Get busy livin' or get busy dyin' and either way, know that I'm all the fuck out of sympathy.

    Being a schoolteacher, Phillips has a theory for what happened when the store closed. “Socialization. We lost our socialization factor. Now it’s hard to keep track of people, there’s no other place like it where you can stand and chat.”

    There was something else Phillips lost with Walmart’s departure. To illustrate the point, he reaches into his red pick-up truck and pulls out a loaded Para Ordnance Warthog .45 handgun and waves it at us, telling us not to freak as the safety is on.

    “Bought this in the Walmart parking lot,” he says. “Guy sees me reading a gun magazine and asks me was I carrying. He offered to sell me the Para warthog and I got it for $775.” Phillips took his new possession home and added to his collection of 140 firearms.

no words

steve  ·  14 days ago  ·  link  ·    ·  parent  ·  post: Let's formulate an official Hubski response to the FCC

I have no intelligent commentary to give. I just applaud you for taking the initiative.

net neutrality = good.

corporations completely owning everything about me and ass raping me repetitively = bad

rd95  ·  17 days ago  ·  link  ·    ·  parent  ·  post: We’re losing a whole generation of young men to video games

Warning: Sophomoric Ramblings Ahead

I saw this posted the other night, last night? This morning? Shit, I dunno, this weekend has been a blur, but I've been rolling things around in my head a bit since I've read this.

I read an opinion piece the other day, I think The Guardian, that threw out the statistic that if you were born in America in the '50s, you had a 90% chance to exceed your parents' income. If you were born in the '80s, that dropped to 50%. I can only assume it's been dropping since. Just throwing that out there, though I don't know how accurate it is.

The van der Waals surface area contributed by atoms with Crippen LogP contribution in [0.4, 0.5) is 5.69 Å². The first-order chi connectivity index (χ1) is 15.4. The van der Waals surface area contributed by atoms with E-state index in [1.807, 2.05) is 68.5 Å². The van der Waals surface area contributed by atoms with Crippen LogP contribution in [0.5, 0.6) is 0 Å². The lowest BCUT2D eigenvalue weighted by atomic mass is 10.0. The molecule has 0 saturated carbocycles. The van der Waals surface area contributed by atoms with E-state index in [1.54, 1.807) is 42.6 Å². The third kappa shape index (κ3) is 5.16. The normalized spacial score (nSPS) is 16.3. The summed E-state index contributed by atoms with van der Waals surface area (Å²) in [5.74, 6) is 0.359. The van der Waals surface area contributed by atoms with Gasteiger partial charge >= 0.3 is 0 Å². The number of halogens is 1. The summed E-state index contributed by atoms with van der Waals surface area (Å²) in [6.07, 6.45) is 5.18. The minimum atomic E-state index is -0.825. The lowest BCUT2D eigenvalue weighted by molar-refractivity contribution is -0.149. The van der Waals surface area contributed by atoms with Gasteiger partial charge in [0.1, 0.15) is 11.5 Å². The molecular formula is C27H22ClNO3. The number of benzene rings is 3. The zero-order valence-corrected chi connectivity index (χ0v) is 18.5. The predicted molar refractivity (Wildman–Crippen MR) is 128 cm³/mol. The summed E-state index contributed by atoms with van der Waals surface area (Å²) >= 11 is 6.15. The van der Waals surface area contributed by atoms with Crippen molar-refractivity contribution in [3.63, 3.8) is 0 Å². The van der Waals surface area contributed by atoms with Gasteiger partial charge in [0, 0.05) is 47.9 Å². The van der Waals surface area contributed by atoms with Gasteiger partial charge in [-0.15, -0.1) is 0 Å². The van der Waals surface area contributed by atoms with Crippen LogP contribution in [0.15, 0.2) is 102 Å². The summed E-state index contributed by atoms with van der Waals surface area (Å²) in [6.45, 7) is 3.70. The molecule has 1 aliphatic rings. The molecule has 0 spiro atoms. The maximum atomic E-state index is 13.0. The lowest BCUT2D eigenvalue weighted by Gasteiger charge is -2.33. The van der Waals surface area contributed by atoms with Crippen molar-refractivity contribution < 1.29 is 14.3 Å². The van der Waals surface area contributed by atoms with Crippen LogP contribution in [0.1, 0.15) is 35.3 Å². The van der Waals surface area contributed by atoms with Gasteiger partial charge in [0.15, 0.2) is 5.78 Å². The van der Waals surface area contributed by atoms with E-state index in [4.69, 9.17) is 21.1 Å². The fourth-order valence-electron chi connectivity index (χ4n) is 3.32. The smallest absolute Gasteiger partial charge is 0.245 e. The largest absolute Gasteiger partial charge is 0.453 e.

I've been pretty bitter the past few years. House hunting and job hunting simultaneously and coming up with nasty disappointment on both fronts does a lot to color my perception. It's not about the money. It never has been. It's about respect. All I want is a job where when people ask me what I do for a living, and I tell them, their eyes light up and say "Wow. That's an interesting job," and then follow up with questions out of genuine interest and not some awkward feeling of social obligation to propel a conversation forward. I don't want a big house, or a fancy house. I just want a solid house. Hell, I'd be willing to give up over half the stuff I own to live in a small house, just as long as I have a house. There's something about owning your own place, not living with others, not paying a landlord, that says "You see this guy? He has his shit together and he made it." I got neither. It makes me feel like a bum and a failure as a husband sometimes, though I know Dala doesn't hold it against me.

People talk about movements on here and other places on the internet all the time. Tiny houses. Sharing economies. Community gardens. This that and the other. I sometimes wonder if people are pursuing these things out of an equal sense of desire for simplicity and smallness, acceptance of their fate that they have to do more with less, and an embracing of creativity and entrepreneurship.

This weekend I paid for my gas with the random handful of bills I had in my wallet, not because I'm broke, but because that's what I had on me at the time. It wasn't near enough to fill up my tank. It reminded me of when I was broke and I was kind of nostalgic for it. I hate the fear of being broke and never want to go back to that, but I miss being forced to be simple. I have too many books and antiques and stuff. I'm constantly getting rid of it. I'm constantly getting more. I'm constantly getting frustrated with myself about it. I don't know how to break the cycle and I've been trying for years.